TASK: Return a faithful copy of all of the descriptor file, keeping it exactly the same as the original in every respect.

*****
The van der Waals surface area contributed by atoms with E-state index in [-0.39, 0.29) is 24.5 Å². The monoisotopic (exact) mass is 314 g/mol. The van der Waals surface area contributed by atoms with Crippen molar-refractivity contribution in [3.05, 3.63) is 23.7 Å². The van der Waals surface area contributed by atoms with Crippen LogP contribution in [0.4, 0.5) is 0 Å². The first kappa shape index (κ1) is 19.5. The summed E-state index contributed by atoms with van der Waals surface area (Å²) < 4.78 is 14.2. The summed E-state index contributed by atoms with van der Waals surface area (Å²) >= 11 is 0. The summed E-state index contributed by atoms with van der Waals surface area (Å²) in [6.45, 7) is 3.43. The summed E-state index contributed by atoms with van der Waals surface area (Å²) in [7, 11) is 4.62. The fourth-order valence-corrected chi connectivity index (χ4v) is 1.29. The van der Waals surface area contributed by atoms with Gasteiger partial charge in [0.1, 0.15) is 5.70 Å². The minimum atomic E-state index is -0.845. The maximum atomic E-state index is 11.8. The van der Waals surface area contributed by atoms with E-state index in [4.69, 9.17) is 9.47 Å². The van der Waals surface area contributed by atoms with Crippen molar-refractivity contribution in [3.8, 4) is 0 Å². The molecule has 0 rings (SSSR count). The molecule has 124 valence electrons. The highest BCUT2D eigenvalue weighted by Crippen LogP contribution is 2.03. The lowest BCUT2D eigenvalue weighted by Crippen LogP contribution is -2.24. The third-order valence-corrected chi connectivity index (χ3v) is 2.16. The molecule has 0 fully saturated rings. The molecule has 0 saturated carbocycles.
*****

The van der Waals surface area contributed by atoms with E-state index in [-0.39, 0.29) is 24.5 Å². The monoisotopic (exact) mass is 314 g/mol. The van der Waals surface area contributed by atoms with Crippen molar-refractivity contribution in [3.05, 3.63) is 23.7 Å². The van der Waals surface area contributed by atoms with Crippen LogP contribution in [0.4, 0.5) is 0 Å². The first kappa shape index (κ1) is 19.5. The summed E-state index contributed by atoms with van der Waals surface area (Å²) < 4.78 is 14.2. The summed E-state index contributed by atoms with van der Waals surface area (Å²) >= 11 is 0. The summed E-state index contributed by atoms with van der Waals surface area (Å²) in [6.45, 7) is 3.43. The summed E-state index contributed by atoms with van der Waals surface area (Å²) in [7, 11) is 4.62. The fourth-order valence-corrected chi connectivity index (χ4v) is 1.29. The van der Waals surface area contributed by atoms with Gasteiger partial charge in [0.1, 0.15) is 5.70 Å². The minimum atomic E-state index is -0.845. The maximum atomic E-state index is 11.8. The van der Waals surface area contributed by atoms with E-state index in [4.69, 9.17) is 9.47 Å². The van der Waals surface area contributed by atoms with Crippen molar-refractivity contribution in [3.8, 4) is 0 Å². The molecule has 0 rings (SSSR count). The molecule has 124 valence electrons. The highest BCUT2D eigenvalue weighted by Crippen LogP contribution is 2.03. The lowest BCUT2D eigenvalue weighted by Crippen LogP contribution is -2.24. The third-order valence-corrected chi connectivity index (χ3v) is 2.16. The molecule has 0 fully saturated rings. The molecule has 0 saturated carbocycles.